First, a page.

Bain's prints on rifle not in blood, consultant says

A British fingerprint consultant called by the defence said he was unaware the defence in David Bain's trial was that Bain's fingerprints on the murder weapon were in animal blood and had been put there "years before".

Carl Lloyd, a former police fingerprint officer, told the High Court in Christchurch yesterday the prints on the rifle's wooden forestock were not in blood, whether human, animal "or any other type".

He could not say whether Bain's prints were on the rifle when five of the Bain family were shot on June 20, 1994, or earlier. But if the prints were left during the shootings, a struggle would not necessarily have smudged them, Mr Lloyd said.

There was nothing about them to lead him to conclude they were in blood. He believed they were "latent prints", left by the sweat on Bain's fingers when he touched the rifle.

The Crown says the prints were in blood, possibly as a result of a violent struggle between Bain and his 14-year-old brother Stephen before he was shot, but the defence contend they were old prints, left on the rifle while Bain was shooting rabbits or possums in January or February 1994.

Police fingerprints officer Kim Jones gave evidence last month the prints were in blood and of recent origin because of the pressure with which they were applied, that they were not a result of Bain just picking up the rifle from where it lay beside his dead father.

But Mr Lloyd said, while there was no doubt the prints were David Bain's, they were not in blood and were not consistent with having been applied with excessive pressure.

If excess pressure was applied, all that would happen would be that the ridges and furrows comprising the prints would be brought together and that would invariably start to "blank out" the fingerprint, he said.

The prints could have been left simply by Bain picking up the rifle. Not much pressure was needed to leave a latent print, Mr Lloyd told the court.

As to a print from Stephen Bain's middle finger on the rifle's silencer, which Mr Jones said helped him in his conclusion about how recently David Bain's prints were left, Mr Lloyd said he did not see how Mr Jones could say the prints were left at the same time.

There was nothing on which to base such an opinion, as the appearance of the prints was different.

After looking at all the photographs relating to Bain's fingerprints on the rifle, he was led to the belief they had been chemically enhanced and they were not in blood, Mr Lloyd told the court.

Asked by defence counsel Paul Morten about David Bain's palm print on the side of the family washing machine, Mr Lloyd said a chemical test had indicated it was in blood, but a biological test was needed to establish whether it was in fact blood.

It could have resulted from any other substance containing protein, such as a dairy product, being on Bain's hand. And there was no indication of when the print was made.

The Crown case is that the print was in blood and that Bain left it while washing blood-stained clothing after killing his parents and siblings.

Cross-examination of Mr Lloyd has been postponed until next week and will be done through a video link with the UK. That is because the Crown says the defence has made a fundamental change to its case through the fingerprint evidence of Mr Lloyd that the prints were not in blood.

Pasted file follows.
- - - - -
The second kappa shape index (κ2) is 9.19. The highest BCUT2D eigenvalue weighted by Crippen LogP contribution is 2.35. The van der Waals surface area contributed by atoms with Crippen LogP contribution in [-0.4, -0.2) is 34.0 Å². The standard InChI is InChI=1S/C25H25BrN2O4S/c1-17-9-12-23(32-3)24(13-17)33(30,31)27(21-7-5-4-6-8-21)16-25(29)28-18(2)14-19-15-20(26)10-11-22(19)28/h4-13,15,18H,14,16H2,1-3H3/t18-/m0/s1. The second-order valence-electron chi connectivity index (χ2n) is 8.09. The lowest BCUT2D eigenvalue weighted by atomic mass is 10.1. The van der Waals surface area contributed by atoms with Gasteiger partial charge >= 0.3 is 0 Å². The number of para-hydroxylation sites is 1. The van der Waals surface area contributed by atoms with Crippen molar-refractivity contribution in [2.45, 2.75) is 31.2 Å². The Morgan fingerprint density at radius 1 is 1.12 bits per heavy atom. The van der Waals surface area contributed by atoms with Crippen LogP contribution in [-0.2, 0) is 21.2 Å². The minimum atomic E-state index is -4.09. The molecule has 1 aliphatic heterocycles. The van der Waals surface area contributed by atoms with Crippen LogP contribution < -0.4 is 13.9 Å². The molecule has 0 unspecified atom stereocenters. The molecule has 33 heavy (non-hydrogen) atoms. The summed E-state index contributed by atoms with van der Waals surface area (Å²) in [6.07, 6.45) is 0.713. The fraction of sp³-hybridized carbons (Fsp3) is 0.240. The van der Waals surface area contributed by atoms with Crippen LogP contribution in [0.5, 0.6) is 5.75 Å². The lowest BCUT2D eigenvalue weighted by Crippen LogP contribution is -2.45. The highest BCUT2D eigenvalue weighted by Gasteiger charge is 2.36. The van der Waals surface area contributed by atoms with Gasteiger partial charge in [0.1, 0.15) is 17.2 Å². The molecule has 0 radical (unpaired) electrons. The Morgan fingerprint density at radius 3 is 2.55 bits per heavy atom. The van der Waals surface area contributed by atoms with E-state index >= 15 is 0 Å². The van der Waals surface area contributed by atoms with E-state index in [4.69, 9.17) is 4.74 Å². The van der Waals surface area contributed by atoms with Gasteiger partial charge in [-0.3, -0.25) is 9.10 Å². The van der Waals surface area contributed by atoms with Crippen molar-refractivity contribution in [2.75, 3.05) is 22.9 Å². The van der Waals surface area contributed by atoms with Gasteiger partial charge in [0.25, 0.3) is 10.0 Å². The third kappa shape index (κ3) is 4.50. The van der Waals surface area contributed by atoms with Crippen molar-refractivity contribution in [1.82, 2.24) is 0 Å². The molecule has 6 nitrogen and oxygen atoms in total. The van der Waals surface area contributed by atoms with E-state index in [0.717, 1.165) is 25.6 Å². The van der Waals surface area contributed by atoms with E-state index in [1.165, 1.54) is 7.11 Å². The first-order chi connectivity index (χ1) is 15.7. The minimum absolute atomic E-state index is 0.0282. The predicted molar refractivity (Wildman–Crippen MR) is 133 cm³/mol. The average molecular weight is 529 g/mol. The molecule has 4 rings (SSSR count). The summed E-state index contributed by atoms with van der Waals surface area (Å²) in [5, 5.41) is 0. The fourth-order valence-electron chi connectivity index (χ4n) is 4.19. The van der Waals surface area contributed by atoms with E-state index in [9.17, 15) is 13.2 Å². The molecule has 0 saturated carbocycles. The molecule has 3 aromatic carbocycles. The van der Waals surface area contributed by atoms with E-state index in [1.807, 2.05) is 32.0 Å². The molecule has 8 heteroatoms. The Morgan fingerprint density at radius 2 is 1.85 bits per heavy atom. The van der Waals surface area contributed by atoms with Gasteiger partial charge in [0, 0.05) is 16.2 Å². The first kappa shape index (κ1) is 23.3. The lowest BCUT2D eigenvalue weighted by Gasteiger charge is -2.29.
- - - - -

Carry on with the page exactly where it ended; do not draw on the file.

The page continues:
Crown counsel Kieran Raftery asked Mr Lloyd if he was aware that, for years, the defence case had been that the fingerprints on the rifle were in animal blood and that they had been there for a long time.

Mr Lloyd said he was not aware of that. All he had done was look at the fingerprint aspects of the case as requested.

He said he had been contacted by another defence forensic scientist, Oxfordshire-based Dr John Manlove, a specialist in the interpretation of DNA and blood spatter analysis.

Mr Raftery told Justice Graham Panckhurst the Crown needed time to check the fingerprint evidence with its experts and asked that cross-examination be delayed until some time next week.

Dr Manlove completed his evidence in the trial yesterday, confirming his conclusion that blood spatters on a curtain near Robin Bain's body and blood on his track pants and his shoe confirmed he could have committed suicide while standing with his right foot on a chair and his knee bent.

But asked by defence counsel Helen Cull QC about a Crown suggestion that blood marks going in opposite directions on the inner area of the right leg of the track pants could have occurred if Robin had been shot while seated on the floor with his knees bent, Dr Manlove said that scenario was "inconceivable".

The blood staining on the track pants leg could have occurred while Robin was in that position, but the blood spatter on the curtains was too high for that scenario to have been possible. And the three tiny blood spots on the top of Robin Bain's shoe could also not have occurred if Robin was seated on the floor.

• On trial

The trial of David Cullen Bain (37) continued at the High Court in Christchurch yesterday.

Bain denies murdering his father and mother, Robin and Margaret Bain, sisters Arawa and Laniet and younger brother Stephen at the family home in Every St, Dunedin, on June 20, 1994.

The Crown, represented by Kieran Raftery, Cameron Mander and Robin Bates contends Bain murdered the family, using his early morning paper round as an alibi and made it look like Robin shot them before committing suicide.

But the defence, represented by Michael Reed QC, Helen Cull QC, Paul Morten and Matthew Karam, argues Robin was the killer and turned the gun on himself because he was about to be exposed for an incestuous relationship with his younger daughter Laniet.

The trial, before Justice Panckhurst and a jury of seven men and five women, began on March 2. The Crown closed its case on May 6 and the defence began its case on May 8.


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